Indeed, it seems to me that defeat is actively rewarded, rather than punished, in both Pyre and Hades. Hades even requires the player to die a number of times before unlocking specific features and meeting new characters. I asked what it was like to design a game around the idea that the player should lose more often than win, but Kasavin said this isn’t necessarily Supergiant Games’ intention.

“In general, we don’t really approach player failure as something to be rewarded, but rather we do our best to make sure it isn’t disproportionately punishing, and that it fits with the narrative,” he stated. “Above all, we want to acknowledge that failure is part of the experience, and therefore it should be something that’s interesting.”

The Depths of the Underworld

Kasavin pointed out that in the case of Hades, the rogue-like structure means dying and starting over is an integral part of the experience. Supergiant wanted to add a sense of narrative continuity to what the studio already knew (from other games in that style) could be an inherently compelling structure. The narrative helps downplay the consequence of dying. That aligns with the typical player experience, since you die all the time in rogue-likes.

Hades is really different from our other games because it’s designed first and foremost around replayability, whereas our other games are designed more to be played through as a discrete narrative with a more traditional beginning, middle, and end,” Kasavin continued. “Our previous games each offered reasons to come back and play through the story successive times, but Hades is fundamentally designed around playing through repeatedly.”

This got me thinking about which other games (or types of games) could be most improved by removing game-overs from the picture. So I gave Kasavin a more hypothetical question: How would he apply this design philosophy to other games in the industry if he could?

Cost-Benefit Analysis

“I don’t think removing game-over states is something more games should necessarily aspire to, or would make games better,” he answered. “But I do think player failure is an endlessly fascinating topic in game design, and that there’s limitless potential for games to do interesting stuff around player failure, up to and including removing the ability for players to fail at all.”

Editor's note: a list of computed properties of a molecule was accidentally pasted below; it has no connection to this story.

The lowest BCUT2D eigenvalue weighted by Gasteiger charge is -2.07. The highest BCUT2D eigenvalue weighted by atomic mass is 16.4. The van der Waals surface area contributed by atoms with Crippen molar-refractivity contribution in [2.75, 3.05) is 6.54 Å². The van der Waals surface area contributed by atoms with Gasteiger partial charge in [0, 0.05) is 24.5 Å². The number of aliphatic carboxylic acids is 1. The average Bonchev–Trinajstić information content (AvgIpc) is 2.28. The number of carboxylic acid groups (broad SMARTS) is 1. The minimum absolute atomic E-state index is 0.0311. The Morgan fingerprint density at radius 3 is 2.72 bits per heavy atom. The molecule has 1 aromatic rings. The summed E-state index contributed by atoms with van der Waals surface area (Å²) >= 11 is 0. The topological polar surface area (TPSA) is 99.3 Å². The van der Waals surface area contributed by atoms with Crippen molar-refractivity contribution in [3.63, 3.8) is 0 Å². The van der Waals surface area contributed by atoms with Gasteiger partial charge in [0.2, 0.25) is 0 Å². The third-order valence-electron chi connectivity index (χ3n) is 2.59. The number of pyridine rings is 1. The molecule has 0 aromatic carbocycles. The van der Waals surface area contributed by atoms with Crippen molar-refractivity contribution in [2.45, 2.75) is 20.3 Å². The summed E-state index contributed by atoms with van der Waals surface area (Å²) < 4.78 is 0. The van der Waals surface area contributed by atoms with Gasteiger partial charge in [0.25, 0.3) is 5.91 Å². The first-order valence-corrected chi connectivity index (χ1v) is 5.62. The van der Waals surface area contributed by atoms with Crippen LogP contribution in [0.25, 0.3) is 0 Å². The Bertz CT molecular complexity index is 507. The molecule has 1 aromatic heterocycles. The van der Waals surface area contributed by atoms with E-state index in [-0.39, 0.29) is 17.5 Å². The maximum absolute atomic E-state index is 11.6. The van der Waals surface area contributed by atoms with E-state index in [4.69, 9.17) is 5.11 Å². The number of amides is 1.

Why not, I wondered? Surely there are plenty of games that would benefit from having more narrative justification for failure. Even taking “game over” out of the equation altogether could surely improve some games. Right?

“Our focus is on making the best games we can, which can spark your imagination like the games you played as a kid,” Kasavin said. “I don’t know about you, but I for sure hit a high number of game-over screens as a kid. I have fond memories of many of them. I also played games like the original Wing Commander, which let me lose and let the story keep going, and that’s always stuck with me.”

What Can Be Learned

Ultimately, Kasavin explained that he still loves and respects the traditions of classic games. He grew up playing a number of classic games that have been significantly influential on Supergiant Games’ work. Rather than rejecting their conventions and ideas, Supergiant wants to examine what made those ideas work so well — to see if the company can build on them in interesting ways.

“The concept of ‘game over’ is core to almost any game with a sense of traditional gameplay challenge to it,” Kasavin concluded. “For many games, a traditional failure state is vital to how they work. I would never want to see that style of game go away, and I think it never will. Of course there is also room for games that do not have traditional challenge or game-over states. Games can be almost anything.”

About the Author

Connor Trinske